With the nation still reeling from the shock of the recent Grenfell Tower fire in West London, in which so many of our most disadvantaged citizens died, Martin McKee reminds us that the public’s health is fundamentally a political matter. Martin points to the importance of public health in confronting those in power, defining the narrative, and making the invisible visible.
As Theresa May’s fragile administration totters in the aftermath of the recent general election and the stirring of the voice of youth, the receding waters of hubris reveal the broken arrangements for public health that are the legacy of previous health secretary Andrew Lansley. Martin tells us that speaking truth to power has become more difficult since Lansley’s Health and Social Care Bill in 2012, when large parts of public health were moved back into local government. But that is only half of it. Historically in the days when we had a Medical Officer of Health (until 1974) public health in local government was a variable feast, but the best ones were in a position to make a difference. Before the break up and privatisation of local public services, the MOH had a seat at many of the most important tables, from buses to schools, from water to police and fire rescue, and most importantly housing. He (sic) could interrogate and scrutinise all matters affecting the health and safety of the local population. It was a foolish councillor who ignored the sound advice of their own advisor and acted without fear or favour. Under the new arrangements Directors of Public Health are mostly muzzled and their autonomy has often been subordinated to Directors of Social Services.
In recent years the consequences of a headlong rush to entrust public safety to the market have become increasingly apparent. It looks as though Grenfell Tower may be about to bring them to a head.
It is not only at a local level where the system is not fit for purpose. As Regional Director of Public Health in the North West in the early 2000s, I was able to take up the issue of fire safety in the Queensway tunnel, Mersey, with tangible effect. Opened in 1934 and at the time the longest road tunnel in the world, 70 years later it was not fit for purpose. Its inadequacy was exposed by the lethal Mont Blanc tunnel fire in 1999 which killed 39 people. A survey of 30 European road tunnels following the Mont Blanc fire rated the Queensway tunnel, which had a single tube, contraflow with no central protection and no escape routes as “acceptable.” As Director of Public Health I was able to “make the invisible visible” through the local media and within two years Merseytravel was forced to spend nine million pounds putting in escape routes and emergency refuges. When there was a serious collision and fire in the middle of the tunnel in 2006 there were no fatalities. I was reminded of this two weeks ago when I witnessed the deafening pre-emptive silence of local, regional, and national public health agencies with regard to fire safety in tower blocks.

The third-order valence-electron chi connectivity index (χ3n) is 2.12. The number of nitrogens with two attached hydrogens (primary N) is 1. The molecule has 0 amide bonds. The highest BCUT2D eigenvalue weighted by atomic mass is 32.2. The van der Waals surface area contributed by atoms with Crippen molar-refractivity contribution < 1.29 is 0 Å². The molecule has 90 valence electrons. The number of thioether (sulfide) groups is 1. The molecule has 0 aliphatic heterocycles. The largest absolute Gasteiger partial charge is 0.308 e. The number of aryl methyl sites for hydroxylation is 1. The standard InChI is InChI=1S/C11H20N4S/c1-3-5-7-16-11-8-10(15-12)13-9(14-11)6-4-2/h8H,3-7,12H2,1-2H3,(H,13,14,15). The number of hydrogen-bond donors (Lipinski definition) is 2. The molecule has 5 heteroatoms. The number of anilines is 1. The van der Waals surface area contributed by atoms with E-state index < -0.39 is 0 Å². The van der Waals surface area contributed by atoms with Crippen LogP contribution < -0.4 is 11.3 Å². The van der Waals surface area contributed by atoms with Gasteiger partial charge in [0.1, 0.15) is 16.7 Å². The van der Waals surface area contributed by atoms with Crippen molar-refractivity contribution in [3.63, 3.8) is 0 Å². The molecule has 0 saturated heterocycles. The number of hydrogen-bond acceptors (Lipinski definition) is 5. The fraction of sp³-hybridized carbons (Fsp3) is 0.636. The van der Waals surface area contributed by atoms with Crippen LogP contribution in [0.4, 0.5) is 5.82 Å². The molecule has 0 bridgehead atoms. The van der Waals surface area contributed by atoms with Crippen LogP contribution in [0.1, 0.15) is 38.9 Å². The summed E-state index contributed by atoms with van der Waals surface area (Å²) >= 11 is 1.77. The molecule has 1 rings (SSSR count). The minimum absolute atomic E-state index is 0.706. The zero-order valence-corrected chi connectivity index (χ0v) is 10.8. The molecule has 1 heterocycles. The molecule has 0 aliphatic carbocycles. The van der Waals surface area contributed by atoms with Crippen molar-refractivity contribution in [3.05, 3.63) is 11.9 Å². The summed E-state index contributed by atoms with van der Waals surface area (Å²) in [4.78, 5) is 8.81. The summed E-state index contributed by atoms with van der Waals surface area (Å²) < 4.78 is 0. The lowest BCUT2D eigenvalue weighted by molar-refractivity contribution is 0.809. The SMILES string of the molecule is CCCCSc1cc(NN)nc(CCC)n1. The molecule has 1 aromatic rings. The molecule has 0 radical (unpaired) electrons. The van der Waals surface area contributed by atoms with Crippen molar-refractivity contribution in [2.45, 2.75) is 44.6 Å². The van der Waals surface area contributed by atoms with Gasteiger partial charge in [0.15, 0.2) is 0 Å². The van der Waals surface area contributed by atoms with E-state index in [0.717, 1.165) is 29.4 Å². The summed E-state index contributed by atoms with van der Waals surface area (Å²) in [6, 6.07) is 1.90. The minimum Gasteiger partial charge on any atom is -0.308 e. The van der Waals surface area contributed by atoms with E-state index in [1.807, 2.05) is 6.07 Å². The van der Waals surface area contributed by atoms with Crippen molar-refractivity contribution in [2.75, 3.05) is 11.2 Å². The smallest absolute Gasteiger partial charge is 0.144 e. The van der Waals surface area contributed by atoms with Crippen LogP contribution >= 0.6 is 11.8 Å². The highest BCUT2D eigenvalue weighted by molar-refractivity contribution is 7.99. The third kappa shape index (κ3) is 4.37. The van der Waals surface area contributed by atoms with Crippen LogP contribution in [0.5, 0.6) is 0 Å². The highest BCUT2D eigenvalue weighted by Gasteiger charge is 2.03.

At a national level we have a weak Chief Medical Officer who has no background in public health and provides very little day to day challenge to policy that is relevant to protecting the public. We also have a public health agency—Public Health England—that is limp and a government patsy. Ironically, by being sycophantic to government PHE does the government no favours. Duncan Selbie, the chief executive of PHE recently gave a lecture at the Faculty of Public Health annual conference, where he told the audience that they really should say thank you more often to ministers for implementing policies such as the sugar tax and plain packaging for cigarettes. In doing so Selbie revealed not only his ignorance of the noble tradition of UK public health advocacy, but his primary duty of care to the public, which is to speak evidence to power and raise issues of concern, which require action. Public health must constantly be challenging, and never be in a position where it can be accused of being in the pocket of government. Where was the voice of PHE on fire safety in tower blocks, before, during, or after the event?
So Martin McKee was right to draw our attention to the political nature of public health and to our duty to “make the invisible visible.” It has taken a dreadful disaster to remind us of this enduring truth and of the need for robust and independent arrangements to fight the battles as part of “the organised efforts of society.” Apart from the emergency services, all aspects of institutional public health and its political masters were shamed by the organised community efforts following the Grenfell Tower fire. The legacy must be a root and branch redesign of public health and health protection in England. In the arrangements that emerge I would hope to see a clear role for primary care where people such as Ahmed Kazmi, the local GP who felt “slightly redundant” in the face of the amazing community response, can take satisfaction from “making the invisible visible” and being in the front line of those “trouble makers for health” who can safeguard their patients from tragedy.
John Ashton is a professor at University of Liverpool, Liverpool School of Tropical Medicine, London School of Hygiene and Tropical Medicine, and visiting professor at a number of other universities. He was regional director of public health and regional medical officer for the North West of England.